Krista Tippett, Host
I’ve been fascinated by the responses that have come in to our program with Binyavanga Wainaina. They’ve come in part from other Africans and from current and former NGOs, missionaries, and Peace Corps volunteers. This felt like a huge and daunting, yet pressing, subject to open up. And that’s clearly what we’ve done — not started a conversation but opened it a little wider; the questions and concerns he articulated are present in many closest to this work.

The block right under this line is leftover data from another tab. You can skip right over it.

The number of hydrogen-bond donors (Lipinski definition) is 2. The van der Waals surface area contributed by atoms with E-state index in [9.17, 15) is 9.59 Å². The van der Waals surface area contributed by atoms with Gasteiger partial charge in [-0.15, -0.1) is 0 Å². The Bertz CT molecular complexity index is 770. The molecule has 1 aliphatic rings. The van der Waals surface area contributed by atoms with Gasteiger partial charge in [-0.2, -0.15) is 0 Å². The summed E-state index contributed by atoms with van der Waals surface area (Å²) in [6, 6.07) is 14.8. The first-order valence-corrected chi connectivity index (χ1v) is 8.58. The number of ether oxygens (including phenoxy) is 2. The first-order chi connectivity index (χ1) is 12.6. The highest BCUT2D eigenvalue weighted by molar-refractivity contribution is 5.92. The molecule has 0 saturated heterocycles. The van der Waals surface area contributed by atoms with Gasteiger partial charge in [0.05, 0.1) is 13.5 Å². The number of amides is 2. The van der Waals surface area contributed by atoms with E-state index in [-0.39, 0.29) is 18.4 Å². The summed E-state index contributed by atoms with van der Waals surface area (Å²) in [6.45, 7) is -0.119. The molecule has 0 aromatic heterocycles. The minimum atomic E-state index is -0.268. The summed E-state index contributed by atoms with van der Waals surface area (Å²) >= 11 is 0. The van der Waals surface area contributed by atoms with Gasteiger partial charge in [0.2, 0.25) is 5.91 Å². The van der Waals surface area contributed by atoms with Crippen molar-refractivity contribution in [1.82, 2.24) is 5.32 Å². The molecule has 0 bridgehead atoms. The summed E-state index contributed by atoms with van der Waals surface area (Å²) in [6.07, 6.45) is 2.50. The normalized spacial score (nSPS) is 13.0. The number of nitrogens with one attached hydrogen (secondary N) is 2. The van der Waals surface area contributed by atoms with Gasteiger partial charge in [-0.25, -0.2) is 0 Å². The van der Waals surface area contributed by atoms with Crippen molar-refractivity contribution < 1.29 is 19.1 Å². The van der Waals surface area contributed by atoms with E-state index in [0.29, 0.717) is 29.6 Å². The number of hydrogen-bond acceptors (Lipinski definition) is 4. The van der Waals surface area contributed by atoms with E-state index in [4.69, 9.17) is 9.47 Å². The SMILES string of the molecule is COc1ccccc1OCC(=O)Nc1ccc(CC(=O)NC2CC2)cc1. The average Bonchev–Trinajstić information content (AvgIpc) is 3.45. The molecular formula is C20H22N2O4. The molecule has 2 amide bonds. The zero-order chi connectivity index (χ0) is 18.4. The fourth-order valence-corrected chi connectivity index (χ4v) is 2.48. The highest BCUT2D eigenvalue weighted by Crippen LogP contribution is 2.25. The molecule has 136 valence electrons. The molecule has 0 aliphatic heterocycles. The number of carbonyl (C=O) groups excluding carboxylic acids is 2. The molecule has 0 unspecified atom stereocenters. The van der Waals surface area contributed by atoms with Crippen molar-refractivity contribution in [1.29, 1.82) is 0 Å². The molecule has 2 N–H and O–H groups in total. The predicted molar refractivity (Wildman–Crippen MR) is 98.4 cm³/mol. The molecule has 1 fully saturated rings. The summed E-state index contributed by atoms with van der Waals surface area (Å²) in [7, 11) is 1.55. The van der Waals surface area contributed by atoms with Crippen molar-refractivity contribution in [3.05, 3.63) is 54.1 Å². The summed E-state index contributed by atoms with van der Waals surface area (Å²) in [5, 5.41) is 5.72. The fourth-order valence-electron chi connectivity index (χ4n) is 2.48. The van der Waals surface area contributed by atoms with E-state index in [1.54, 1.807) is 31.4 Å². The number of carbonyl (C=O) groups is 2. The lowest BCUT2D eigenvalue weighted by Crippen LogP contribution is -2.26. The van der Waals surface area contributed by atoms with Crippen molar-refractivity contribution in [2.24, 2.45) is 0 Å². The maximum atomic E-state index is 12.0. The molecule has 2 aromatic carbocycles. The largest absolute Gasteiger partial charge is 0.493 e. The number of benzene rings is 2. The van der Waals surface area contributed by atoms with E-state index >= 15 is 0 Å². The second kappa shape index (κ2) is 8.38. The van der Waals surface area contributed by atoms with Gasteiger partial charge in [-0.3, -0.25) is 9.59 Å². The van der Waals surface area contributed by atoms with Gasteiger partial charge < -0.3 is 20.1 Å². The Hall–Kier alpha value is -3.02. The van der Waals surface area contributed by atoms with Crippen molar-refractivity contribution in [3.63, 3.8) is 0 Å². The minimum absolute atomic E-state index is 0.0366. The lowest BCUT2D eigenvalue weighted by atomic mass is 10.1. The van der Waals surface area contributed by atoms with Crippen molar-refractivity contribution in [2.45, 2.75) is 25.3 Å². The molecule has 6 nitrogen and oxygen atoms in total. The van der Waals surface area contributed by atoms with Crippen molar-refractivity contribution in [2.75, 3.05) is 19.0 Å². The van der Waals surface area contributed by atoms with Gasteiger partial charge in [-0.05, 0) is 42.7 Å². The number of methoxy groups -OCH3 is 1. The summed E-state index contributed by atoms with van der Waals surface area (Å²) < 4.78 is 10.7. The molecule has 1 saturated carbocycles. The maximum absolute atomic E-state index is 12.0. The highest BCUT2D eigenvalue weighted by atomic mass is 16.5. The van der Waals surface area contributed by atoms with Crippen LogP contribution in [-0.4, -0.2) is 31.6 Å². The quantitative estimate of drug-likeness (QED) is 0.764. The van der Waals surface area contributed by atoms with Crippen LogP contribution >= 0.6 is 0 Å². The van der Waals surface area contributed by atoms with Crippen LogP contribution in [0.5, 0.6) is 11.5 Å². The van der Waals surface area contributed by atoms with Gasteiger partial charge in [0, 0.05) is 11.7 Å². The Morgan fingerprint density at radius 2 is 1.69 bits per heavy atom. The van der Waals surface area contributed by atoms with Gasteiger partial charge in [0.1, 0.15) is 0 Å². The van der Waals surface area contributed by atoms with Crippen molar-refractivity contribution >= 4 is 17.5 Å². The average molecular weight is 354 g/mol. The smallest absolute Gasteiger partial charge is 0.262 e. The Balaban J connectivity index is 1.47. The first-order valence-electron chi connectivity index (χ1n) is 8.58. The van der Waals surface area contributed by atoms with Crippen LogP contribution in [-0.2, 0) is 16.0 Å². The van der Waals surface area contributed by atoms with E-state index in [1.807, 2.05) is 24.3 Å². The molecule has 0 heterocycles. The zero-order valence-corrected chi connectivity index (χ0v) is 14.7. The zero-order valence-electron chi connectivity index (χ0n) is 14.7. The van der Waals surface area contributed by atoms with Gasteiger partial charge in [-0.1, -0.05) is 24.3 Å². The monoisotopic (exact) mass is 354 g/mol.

I’m especially intrigued, as well, by one e-mail we received from New Orleans, drawing parallels between aid to post-Katrina New Orleans and aid to Africa. It is a stunning reflection on how, even domestically, the dramatic gesture is deceptively satisfying. Most of all I’m pleased that so many found Binyavanga Wainaina’s insights emboldening, as I did. His hard truth-telling — even his satire — is the opposite of a call to cynicism. It is a call to attentiveness to the deeper truth of ourselves and the other.Comments